# Lesson 15 - Module 6 Knowledge Representation and Logic...

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Module 6 Knowledge Representation and Logic – (First Order Logic) Version 1 CSE IIT, Kharagpur

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Lesson 15 Inference in FOL - I Version 1 CSE IIT, Kharagpur
6.2.8 Resolution We have introduced the inference rule Modus Ponens. Now we introduce another inference rule that is particularly significant, Resolution. Since it is not trivial to understand, we proceed in two steps. First we introduce Resolution in the Propositional Calculus, that is, in a language with only truth valued variables. Then we generalize to First Order Logic. 6.2.8.1 Resolution in the Propositional Calculus In its simplest form Resolution is the inference rule: {A OR C, B OR (NOT C)} ---------------------- A OR B More in general the Resolution Inference Rule is: Given as premises the clauses C1 and C2, where C1 contains the literal L and C2 contains the literal (NOT L), infer the clause C, called the Resolvent of C1 and C2, where C is the union of (C1 - {L}) and (C2 -{(NOT L)}) In symbols: {C1, C2} --------------------------------- (C1 - {L}) UNION (C2 - {(NOT L)}) Example: The following set of clauses is inconsistent: 1. (P OR (NOT Q)) 2. ((NOT P) OR (NOT S)) 3. (S OR (NOT Q)) 4. Q In fact: 5. ((NOT Q) OR (NOT S)) from 1. and 2. 6. (NOT Q) from 3. and 5. 7. FALSE from 4. and 6. Notice that 7. is really the empty clause [why?]. Theorem: The Propositional Calculus with the Resolution Inference Rule is sound and Refutation Complete. NOTE: This theorem requires that clauses be represented as sets, that is, that each element of the clause appear exactly once in the clause. This requires some form of membership test when elements are added to a clause. C1 = {P P} Version 1 CSE IIT, Kharagpur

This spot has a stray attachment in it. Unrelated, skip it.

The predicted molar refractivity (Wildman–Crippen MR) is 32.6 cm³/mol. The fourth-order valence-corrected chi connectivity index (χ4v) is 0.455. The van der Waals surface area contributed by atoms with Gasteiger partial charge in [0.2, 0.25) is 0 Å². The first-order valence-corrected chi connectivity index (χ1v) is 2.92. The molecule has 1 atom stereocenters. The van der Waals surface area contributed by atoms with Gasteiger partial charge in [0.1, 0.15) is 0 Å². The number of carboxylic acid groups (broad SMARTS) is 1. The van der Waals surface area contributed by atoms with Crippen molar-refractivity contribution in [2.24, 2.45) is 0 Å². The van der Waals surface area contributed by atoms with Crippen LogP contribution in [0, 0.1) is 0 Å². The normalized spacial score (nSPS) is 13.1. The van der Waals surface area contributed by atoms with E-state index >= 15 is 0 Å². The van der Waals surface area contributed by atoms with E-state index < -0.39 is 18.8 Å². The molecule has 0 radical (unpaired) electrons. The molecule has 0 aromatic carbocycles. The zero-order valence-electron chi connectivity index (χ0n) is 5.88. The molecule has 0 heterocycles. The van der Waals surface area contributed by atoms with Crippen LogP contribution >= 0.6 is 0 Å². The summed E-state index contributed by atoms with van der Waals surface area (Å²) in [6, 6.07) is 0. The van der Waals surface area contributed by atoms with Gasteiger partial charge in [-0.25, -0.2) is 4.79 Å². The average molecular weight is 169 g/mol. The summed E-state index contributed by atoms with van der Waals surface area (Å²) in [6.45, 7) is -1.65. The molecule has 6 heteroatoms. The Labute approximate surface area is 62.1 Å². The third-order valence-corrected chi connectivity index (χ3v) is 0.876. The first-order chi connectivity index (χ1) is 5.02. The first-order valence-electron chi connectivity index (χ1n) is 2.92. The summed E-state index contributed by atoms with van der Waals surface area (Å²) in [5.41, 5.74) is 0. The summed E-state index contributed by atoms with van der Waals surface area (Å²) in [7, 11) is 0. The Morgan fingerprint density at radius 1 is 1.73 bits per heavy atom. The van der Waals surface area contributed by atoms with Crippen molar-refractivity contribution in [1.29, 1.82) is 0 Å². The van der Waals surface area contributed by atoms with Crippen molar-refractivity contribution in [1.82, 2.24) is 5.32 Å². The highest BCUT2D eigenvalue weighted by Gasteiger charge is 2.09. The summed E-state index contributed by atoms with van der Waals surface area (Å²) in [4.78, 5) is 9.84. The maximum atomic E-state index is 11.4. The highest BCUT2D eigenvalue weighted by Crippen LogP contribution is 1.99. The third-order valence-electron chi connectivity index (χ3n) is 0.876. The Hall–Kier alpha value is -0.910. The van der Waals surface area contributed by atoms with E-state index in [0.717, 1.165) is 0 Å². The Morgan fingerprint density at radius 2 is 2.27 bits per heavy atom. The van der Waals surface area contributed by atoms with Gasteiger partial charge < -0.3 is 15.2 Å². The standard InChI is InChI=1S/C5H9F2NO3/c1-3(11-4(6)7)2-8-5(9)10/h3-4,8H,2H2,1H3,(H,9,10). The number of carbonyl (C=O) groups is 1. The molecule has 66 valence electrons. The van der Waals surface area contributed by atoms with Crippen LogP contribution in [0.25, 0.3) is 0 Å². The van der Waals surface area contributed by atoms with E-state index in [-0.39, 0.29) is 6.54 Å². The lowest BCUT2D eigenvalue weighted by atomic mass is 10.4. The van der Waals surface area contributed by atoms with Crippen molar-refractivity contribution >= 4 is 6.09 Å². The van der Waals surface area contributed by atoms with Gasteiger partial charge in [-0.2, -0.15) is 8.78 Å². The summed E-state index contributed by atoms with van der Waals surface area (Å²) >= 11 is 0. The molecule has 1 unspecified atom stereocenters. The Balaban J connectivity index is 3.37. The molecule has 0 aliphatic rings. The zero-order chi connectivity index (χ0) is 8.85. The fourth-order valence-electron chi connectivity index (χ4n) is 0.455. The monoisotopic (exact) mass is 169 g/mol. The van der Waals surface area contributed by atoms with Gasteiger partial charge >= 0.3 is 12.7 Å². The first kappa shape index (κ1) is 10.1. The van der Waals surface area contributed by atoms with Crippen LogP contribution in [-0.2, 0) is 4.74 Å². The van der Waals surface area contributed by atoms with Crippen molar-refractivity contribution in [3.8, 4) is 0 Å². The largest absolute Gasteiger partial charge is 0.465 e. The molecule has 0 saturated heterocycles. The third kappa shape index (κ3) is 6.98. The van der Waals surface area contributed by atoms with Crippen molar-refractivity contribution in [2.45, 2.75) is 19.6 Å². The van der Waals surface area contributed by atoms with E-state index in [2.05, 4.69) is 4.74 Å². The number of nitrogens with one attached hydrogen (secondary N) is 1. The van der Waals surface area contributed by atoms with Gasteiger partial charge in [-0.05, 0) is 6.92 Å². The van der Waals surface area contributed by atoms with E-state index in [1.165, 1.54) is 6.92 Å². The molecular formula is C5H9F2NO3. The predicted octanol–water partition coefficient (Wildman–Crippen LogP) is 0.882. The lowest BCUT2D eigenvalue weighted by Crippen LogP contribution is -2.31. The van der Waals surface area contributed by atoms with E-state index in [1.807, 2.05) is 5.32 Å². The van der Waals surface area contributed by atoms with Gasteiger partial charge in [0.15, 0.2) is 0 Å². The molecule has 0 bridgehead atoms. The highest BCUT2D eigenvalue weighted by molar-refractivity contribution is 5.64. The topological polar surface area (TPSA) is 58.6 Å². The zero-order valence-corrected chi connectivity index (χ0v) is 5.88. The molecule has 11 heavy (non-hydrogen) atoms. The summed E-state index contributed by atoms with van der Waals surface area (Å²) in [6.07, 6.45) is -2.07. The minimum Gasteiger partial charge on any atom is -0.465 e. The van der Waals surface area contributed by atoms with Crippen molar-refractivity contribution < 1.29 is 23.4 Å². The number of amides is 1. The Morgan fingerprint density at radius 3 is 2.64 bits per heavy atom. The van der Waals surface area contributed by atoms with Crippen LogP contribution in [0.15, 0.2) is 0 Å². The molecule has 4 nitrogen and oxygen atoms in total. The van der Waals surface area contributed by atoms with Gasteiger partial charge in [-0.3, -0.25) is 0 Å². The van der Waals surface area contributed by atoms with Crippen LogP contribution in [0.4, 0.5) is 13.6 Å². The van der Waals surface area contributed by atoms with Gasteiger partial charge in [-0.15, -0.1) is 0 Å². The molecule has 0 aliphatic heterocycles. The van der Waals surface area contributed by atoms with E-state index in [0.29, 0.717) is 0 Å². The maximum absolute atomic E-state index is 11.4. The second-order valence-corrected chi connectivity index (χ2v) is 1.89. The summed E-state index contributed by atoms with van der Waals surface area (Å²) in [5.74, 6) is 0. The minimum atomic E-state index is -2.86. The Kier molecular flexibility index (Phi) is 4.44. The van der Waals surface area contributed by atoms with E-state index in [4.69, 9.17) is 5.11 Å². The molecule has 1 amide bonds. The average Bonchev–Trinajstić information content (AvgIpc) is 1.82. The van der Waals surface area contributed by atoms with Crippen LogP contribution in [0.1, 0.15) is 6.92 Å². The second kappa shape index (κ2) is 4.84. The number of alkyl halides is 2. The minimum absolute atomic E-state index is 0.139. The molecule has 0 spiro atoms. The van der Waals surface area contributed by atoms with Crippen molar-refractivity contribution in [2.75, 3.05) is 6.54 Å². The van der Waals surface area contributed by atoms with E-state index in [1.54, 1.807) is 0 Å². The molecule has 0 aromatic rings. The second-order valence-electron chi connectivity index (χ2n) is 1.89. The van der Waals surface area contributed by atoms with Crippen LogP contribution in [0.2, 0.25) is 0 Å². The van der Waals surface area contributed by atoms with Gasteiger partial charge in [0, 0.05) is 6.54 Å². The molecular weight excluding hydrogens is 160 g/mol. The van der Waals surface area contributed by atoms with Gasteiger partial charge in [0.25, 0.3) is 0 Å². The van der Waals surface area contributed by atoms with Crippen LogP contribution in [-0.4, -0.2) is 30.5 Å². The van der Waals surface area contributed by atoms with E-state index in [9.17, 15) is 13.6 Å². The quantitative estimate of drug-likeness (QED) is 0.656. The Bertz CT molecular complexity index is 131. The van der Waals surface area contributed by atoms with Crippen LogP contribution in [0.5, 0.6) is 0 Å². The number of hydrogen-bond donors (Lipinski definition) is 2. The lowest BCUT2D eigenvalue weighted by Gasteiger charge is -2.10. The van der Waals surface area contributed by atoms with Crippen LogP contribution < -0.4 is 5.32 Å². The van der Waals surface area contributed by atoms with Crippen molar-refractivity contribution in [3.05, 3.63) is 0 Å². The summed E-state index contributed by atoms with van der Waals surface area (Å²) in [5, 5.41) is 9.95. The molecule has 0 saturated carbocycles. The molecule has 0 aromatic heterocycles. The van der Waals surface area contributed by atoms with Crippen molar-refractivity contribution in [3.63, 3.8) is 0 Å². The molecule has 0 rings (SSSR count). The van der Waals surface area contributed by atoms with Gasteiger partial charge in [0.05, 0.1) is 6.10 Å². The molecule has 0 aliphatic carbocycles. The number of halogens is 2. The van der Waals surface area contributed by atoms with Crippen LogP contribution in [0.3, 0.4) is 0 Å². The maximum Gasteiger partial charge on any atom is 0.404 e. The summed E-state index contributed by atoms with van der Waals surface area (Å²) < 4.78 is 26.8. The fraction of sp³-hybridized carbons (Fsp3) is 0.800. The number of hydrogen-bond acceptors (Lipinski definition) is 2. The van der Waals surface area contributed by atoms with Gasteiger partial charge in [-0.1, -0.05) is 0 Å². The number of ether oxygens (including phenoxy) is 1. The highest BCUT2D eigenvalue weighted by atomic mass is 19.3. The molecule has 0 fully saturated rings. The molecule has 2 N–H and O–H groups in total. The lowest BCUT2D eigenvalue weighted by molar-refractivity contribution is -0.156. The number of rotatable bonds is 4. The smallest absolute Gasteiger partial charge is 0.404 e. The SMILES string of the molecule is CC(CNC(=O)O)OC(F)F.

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C = {P (NOT P)} From now on by resolution we just get again C1, or C2, or C. 6.2.8.2 Resolution in First Order Logic Given clauses C1 and C2, a clause C is a RESOLVENT of C1 and C2 , if 1. There is a subset C1' = {A1, . ., Am} of C1 of literals of the same sign, say positive, and a subset C2' = {B1, . ., Bn} of C2 of literals of the opposite sign, say negative, 2. There are substitutions s1 and s2 that replace variables in C1' and C2' so as to have new variables, 3. C2'' is obtained from C2 removing the negative signs from B1 . . Bn 4. There is an Most General Unifier s for the union of C1'.s1 and C2''.s2 and C is ((C1 - C1').s1 UNION (C2 - C2').s2).s In symbols this Resolution inference rule becomes: {C1, C2} -------- C If C1' and C2' are singletons (i.e. contain just one literal), the rule is called Binary Resolution . Example: C1 = {(P z (F z)) (P z A)} C2 = {(NOT (P z A)) (NOT (P z x)) (NOT (P x z)) C1' = {(P z A)} C2' = {(NOT (P z A)) (NOT (P z x))} C2'' = {(P z A) (P z x)} s1 = [z1/z] s2 = [z2/z] C1'.s1 UNION C2'.s2 = {(P z1 A) (P z2 A) (P z2 x)} s = [z1/z2 A/x] C = {(NOT (P A z1)) (P z1 (F z1))} Notice that this application of Resolution has eliminated more than one literal from C2, i.e. it is not a binary resolution. Theorem: First Order Logic, with the Resolution Inference Rule, is sound and
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## This note was uploaded on 09/20/2010 for the course MCA DEPART 501 taught by Professor Hemant during the Fall '10 term at Institute of Computer Technology College.

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Lesson 15 - Module 6 Knowledge Representation and Logic...

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